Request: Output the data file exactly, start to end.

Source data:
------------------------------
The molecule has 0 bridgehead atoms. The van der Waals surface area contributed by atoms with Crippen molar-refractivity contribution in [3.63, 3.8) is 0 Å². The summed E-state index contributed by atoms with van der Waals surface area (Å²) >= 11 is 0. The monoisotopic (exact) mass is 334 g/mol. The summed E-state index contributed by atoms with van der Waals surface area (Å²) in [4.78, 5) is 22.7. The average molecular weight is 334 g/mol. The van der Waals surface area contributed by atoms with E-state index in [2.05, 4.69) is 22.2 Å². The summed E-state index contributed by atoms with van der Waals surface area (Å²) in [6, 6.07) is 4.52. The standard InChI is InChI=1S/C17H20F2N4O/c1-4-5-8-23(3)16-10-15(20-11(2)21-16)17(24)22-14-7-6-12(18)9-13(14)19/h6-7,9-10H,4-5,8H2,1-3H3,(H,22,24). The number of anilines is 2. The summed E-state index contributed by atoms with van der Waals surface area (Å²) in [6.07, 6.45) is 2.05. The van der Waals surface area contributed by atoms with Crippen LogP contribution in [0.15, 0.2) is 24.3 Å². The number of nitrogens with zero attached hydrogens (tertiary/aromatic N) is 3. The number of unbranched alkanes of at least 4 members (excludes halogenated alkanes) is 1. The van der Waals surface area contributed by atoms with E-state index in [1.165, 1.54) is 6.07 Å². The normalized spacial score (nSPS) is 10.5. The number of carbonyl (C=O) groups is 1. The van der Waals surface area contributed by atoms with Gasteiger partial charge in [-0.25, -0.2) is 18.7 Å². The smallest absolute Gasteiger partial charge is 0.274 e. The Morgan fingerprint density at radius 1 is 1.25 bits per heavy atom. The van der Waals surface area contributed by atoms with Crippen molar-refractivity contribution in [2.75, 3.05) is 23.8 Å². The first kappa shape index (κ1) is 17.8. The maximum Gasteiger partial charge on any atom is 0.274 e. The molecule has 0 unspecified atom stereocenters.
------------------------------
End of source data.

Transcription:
The molecule has 0 bridgehead atoms. The van der Waals surface area contributed by atoms with Crippen molar-refractivity contribution in [3.63, 3.8) is 0 Å². The summed E-state index contributed by atoms with van der Waals surface area (Å²) >= 11 is 0. The monoisotopic (exact) mass is 334 g/mol. The summed E-state index contributed by atoms with van der Waals surface area (Å²) in [4.78, 5) is 22.7. The average molecular weight is 334 g/mol. The van der Waals surface area contributed by atoms with E-state index in [2.05, 4.69) is 22.2 Å². The summed E-state index contributed by atoms with van der Waals surface area (Å²) in [6, 6.07) is 4.52. The standard InChI is InChI=1S/C17H20F2N4O/c1-4-5-8-23(3)16-10-15(20-11(2)21-16)17(24)22-14-7-6-12(18)9-13(14)19/h6-7,9-10H,4-5,8H2,1-3H3,(H,22,24). The number of anilines is 2. The summed E-state index contributed by atoms with van der Waals surface area (Å²) in [6.07, 6.45) is 2.05. The van der Waals surface area contributed by atoms with Crippen LogP contribution in [0.15, 0.2) is 24.3 Å². The number of nitrogens with zero attached hydrogens (tertiary/aromatic N) is 3. The number of unbranched alkanes of at least 4 members (excludes halogenated alkanes) is 1. The van der Waals surface area contributed by atoms with E-state index in [1.165, 1.54) is 6.07 Å². The normalized spacial score (nSPS) is 10.5. The number of carbonyl (C=O) groups is 1. The van der Waals surface area contributed by atoms with Gasteiger partial charge in [-0.25, -0.2) is 18.7 Å². The smallest absolute Gasteiger partial charge is 0.274 e. The Morgan fingerprint density at radius 1 is 1.25 bits per heavy atom. The van der Waals surface area contributed by atoms with Crippen molar-refractivity contribution in [2.75, 3.05) is 23.8 Å². The first kappa shape index (κ1) is 17.8. The maximum Gasteiger partial charge on any atom is 0.274 e. The molecule has 0 unspecified atom stereocenters.